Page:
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Spring Has Sprung – Almost


On this date in 1935, the high temperature for Fargo was predicted to be 26 degrees with 25 mile an hour winds. But even though it was over a month until Easter, spring was on the minds of North Dakotans. Across the state in Williston, the high was 30 with a warming trend The weather report anticipated only a trace of snow with increasingly mild temperatures. Streets and roads in many places in the state were icy after a period of thawing and freezing, but no serious traffic problems were anticipated. Spring was in the air.

Shops were also in the mood for spring. The ads reflected the improving weather. Fargo’s Sears Roebuck and Company advertised “smart spring dresses.” The ad boasted that “Every little lady, can have gobs of fresh, cleverly styled washable frocks.” The dresses were 49 cents each for size 7 to 14 years. Other styles were 69 cents each. Mothers were urged to buy lots of the dresses for school and dress-up. Winter coats were on clearance for $1.99.

A.L. Moody’s was also in a spring mood. Their ad noted that “March may be a lion or a lamb.” The store offered lady’s knit dresses which could be worn under a coat “when March winds roar” or worn on their own “when spring is in the air.” Pastels and two-color combinations were offered for $7.95 each.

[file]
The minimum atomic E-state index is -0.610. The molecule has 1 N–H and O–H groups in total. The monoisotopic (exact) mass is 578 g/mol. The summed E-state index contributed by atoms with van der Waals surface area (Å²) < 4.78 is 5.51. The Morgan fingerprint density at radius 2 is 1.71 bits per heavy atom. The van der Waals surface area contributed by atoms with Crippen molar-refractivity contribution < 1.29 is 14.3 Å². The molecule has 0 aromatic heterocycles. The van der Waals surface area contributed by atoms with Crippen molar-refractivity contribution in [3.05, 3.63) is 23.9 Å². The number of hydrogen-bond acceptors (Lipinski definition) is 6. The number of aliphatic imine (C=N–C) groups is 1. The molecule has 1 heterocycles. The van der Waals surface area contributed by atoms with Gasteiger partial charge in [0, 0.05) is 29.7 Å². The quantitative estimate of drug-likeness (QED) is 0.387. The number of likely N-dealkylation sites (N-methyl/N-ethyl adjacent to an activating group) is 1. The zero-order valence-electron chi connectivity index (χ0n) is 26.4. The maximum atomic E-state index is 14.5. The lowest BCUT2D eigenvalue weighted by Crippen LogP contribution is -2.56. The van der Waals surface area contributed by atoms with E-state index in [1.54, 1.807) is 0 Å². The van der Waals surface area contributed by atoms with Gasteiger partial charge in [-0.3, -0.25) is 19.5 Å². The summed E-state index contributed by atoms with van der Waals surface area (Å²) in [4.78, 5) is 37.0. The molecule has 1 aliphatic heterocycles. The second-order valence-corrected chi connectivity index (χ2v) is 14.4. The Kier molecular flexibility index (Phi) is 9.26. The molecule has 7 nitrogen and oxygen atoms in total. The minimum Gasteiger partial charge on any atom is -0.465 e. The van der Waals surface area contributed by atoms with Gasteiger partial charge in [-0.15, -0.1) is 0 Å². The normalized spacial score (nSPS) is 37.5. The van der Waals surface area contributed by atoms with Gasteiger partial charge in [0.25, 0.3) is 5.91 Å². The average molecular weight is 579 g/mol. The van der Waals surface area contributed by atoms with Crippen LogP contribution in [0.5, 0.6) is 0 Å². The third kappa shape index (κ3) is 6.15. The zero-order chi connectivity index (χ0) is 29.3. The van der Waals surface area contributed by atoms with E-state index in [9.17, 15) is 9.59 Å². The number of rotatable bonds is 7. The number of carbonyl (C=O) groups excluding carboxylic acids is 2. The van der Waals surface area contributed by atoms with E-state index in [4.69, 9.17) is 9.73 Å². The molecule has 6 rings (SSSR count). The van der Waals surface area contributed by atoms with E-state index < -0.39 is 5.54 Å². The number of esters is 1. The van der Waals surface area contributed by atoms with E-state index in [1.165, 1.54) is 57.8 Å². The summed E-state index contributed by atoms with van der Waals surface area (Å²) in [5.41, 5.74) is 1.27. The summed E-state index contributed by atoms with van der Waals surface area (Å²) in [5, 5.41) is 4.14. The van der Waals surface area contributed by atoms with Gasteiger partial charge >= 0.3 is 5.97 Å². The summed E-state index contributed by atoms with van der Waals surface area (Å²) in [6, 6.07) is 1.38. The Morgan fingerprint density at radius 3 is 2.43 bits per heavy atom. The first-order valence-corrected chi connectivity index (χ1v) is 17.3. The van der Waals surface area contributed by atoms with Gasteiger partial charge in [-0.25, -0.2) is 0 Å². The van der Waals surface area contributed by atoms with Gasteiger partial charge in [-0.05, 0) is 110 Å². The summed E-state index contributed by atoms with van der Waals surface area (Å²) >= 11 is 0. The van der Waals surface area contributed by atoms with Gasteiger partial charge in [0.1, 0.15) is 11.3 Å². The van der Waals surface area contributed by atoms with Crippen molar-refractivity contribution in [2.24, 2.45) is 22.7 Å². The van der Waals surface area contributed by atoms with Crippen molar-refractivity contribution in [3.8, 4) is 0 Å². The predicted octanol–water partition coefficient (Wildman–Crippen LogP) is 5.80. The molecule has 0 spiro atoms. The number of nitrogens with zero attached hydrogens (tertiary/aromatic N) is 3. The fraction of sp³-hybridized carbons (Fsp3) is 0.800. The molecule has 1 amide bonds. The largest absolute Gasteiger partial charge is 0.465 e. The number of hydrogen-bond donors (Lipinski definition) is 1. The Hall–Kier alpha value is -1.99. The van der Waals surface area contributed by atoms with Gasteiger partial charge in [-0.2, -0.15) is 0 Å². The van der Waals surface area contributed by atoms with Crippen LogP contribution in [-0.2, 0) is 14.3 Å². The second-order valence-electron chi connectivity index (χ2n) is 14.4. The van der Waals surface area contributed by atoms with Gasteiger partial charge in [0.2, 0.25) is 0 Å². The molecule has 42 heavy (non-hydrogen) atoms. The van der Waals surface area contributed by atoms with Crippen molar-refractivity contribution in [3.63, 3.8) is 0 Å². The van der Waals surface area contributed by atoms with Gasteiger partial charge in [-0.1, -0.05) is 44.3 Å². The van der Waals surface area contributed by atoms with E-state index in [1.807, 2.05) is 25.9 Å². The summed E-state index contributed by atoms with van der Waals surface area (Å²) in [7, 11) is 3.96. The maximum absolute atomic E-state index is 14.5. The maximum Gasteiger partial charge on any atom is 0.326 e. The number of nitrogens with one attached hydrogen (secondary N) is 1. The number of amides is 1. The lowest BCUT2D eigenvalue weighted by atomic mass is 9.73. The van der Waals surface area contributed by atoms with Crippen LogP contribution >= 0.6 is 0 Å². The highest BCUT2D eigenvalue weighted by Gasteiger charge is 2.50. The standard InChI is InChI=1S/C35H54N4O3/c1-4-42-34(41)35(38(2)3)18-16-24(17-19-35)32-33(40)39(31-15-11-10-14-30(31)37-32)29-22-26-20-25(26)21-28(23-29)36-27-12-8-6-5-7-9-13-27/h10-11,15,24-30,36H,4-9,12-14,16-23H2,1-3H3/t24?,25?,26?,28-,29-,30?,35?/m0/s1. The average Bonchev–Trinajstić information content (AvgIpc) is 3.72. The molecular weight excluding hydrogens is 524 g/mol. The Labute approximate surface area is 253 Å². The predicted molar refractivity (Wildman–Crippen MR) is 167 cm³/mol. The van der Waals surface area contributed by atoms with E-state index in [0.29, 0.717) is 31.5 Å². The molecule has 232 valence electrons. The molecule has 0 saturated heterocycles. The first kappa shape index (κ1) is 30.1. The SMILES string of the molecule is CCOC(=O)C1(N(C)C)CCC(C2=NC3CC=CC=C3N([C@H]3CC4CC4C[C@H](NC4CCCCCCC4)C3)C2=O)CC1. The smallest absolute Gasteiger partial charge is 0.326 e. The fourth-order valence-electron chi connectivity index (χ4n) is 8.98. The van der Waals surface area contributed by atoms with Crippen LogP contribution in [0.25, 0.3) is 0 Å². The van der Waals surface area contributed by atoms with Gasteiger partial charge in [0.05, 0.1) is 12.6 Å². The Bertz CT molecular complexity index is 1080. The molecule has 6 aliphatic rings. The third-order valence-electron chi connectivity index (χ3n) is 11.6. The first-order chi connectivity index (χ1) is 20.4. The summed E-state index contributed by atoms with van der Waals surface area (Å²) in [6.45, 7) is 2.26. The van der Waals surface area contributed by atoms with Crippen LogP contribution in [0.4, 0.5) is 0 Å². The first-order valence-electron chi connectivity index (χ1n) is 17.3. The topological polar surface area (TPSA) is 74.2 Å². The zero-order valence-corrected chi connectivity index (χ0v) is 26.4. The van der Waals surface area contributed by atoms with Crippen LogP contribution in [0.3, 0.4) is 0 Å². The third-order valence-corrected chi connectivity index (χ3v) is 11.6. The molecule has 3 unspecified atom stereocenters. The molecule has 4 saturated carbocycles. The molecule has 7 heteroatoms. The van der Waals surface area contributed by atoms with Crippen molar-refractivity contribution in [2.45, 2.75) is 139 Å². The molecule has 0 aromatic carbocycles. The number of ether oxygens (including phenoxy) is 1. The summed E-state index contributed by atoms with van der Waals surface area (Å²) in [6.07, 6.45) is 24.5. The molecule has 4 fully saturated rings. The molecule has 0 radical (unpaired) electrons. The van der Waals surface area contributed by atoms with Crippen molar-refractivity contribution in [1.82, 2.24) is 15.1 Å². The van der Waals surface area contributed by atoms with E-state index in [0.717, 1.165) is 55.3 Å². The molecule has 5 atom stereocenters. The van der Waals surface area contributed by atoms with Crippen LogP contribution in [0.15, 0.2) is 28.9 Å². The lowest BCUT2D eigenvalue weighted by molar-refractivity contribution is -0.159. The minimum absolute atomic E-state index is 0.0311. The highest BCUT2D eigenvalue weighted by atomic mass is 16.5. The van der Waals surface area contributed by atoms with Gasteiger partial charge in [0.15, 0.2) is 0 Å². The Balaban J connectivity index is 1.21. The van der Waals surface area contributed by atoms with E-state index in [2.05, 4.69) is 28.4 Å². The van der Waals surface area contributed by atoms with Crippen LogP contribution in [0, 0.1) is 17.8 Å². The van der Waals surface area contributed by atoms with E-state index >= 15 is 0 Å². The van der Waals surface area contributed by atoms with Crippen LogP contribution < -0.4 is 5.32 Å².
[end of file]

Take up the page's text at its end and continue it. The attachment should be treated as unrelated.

Herbst Department store focused on spring cleaning. Spring was the time for new sheets at 84 cents each, ordinarily offered at $1.39. It was noted that the taped edge was 25% stronger than ordinary sheets. Ruffled curtains were sure to brighten the home for spring. Half-length curtains had to be “seen to be appreciated.” Daintily ruffled and in a large selection of colors, the curtains, a $1.00 value, were 15 cents each. The store also advertised their spring fashion show, coming up the following week and featuring suits, dresses and sweaters for spring, displayed by live models.

North Dakotans seem to take pride in an ability to withstand harsh winter. There is a tendency to laugh off below zero temperatures and gale-force winds. But spring is just around the corner, and that is not a bad thing.

Dakota Datebook written by Carole Butcher


Fargo Forum and Daily Republican. “Fair, Warmer Weather in Sight for Tonight.” “Weather.” Ads. 11 March, 1935.